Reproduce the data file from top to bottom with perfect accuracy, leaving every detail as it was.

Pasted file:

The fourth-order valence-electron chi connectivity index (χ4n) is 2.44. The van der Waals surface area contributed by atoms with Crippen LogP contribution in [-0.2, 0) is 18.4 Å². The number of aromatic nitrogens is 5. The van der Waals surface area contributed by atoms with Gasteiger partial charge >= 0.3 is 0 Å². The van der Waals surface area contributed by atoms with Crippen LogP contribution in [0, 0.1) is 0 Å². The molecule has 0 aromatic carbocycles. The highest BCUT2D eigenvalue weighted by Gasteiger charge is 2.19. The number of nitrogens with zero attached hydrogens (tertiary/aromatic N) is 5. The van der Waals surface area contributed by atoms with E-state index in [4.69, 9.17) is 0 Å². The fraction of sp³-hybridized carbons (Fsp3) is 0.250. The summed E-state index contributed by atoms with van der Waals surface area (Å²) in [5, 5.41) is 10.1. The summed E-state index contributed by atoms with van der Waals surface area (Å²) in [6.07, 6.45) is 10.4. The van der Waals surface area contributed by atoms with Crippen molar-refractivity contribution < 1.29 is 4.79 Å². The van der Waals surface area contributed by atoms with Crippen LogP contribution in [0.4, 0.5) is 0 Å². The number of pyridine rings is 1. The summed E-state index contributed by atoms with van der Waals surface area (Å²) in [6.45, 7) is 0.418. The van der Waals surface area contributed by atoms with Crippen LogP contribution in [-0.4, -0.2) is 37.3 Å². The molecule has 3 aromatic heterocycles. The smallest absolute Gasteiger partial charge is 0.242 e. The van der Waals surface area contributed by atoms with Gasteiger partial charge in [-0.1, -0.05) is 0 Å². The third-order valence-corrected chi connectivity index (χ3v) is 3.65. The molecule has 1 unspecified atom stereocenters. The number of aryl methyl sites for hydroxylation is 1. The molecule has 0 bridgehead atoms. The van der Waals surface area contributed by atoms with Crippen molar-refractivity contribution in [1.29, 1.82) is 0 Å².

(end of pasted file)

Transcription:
The fourth-order valence-electron chi connectivity index (χ4n) is 2.44. The van der Waals surface area contributed by atoms with Crippen LogP contribution in [-0.2, 0) is 18.4 Å². The number of aromatic nitrogens is 5. The van der Waals surface area contributed by atoms with Gasteiger partial charge >= 0.3 is 0 Å². The van der Waals surface area contributed by atoms with Crippen LogP contribution in [0, 0.1) is 0 Å². The molecule has 0 aromatic carbocycles. The highest BCUT2D eigenvalue weighted by Gasteiger charge is 2.19. The number of nitrogens with zero attached hydrogens (tertiary/aromatic N) is 5. The van der Waals surface area contributed by atoms with E-state index in [4.69, 9.17) is 0 Å². The fraction of sp³-hybridized carbons (Fsp3) is 0.250. The summed E-state index contributed by atoms with van der Waals surface area (Å²) in [5, 5.41) is 10.1. The summed E-state index contributed by atoms with van der Waals surface area (Å²) in [6.07, 6.45) is 10.4. The van der Waals surface area contributed by atoms with Crippen molar-refractivity contribution < 1.29 is 4.79 Å². The van der Waals surface area contributed by atoms with Crippen LogP contribution in [0.4, 0.5) is 0 Å². The number of pyridine rings is 1. The summed E-state index contributed by atoms with van der Waals surface area (Å²) in [6.45, 7) is 0.418. The van der Waals surface area contributed by atoms with Crippen LogP contribution in [-0.4, -0.2) is 37.3 Å². The molecule has 3 aromatic heterocycles. The smallest absolute Gasteiger partial charge is 0.242 e. The van der Waals surface area contributed by atoms with Gasteiger partial charge in [-0.1, -0.05) is 0 Å². The third-order valence-corrected chi connectivity index (χ3v) is 3.65. The molecule has 1 unspecified atom stereocenters. The number of aryl methyl sites for hydroxylation is 1. The molecule has 0 bridgehead atoms. The van der Waals surface area contributed by atoms with Crippen molar-refractivity contribution in [1.29, 1.82) is 0 Å².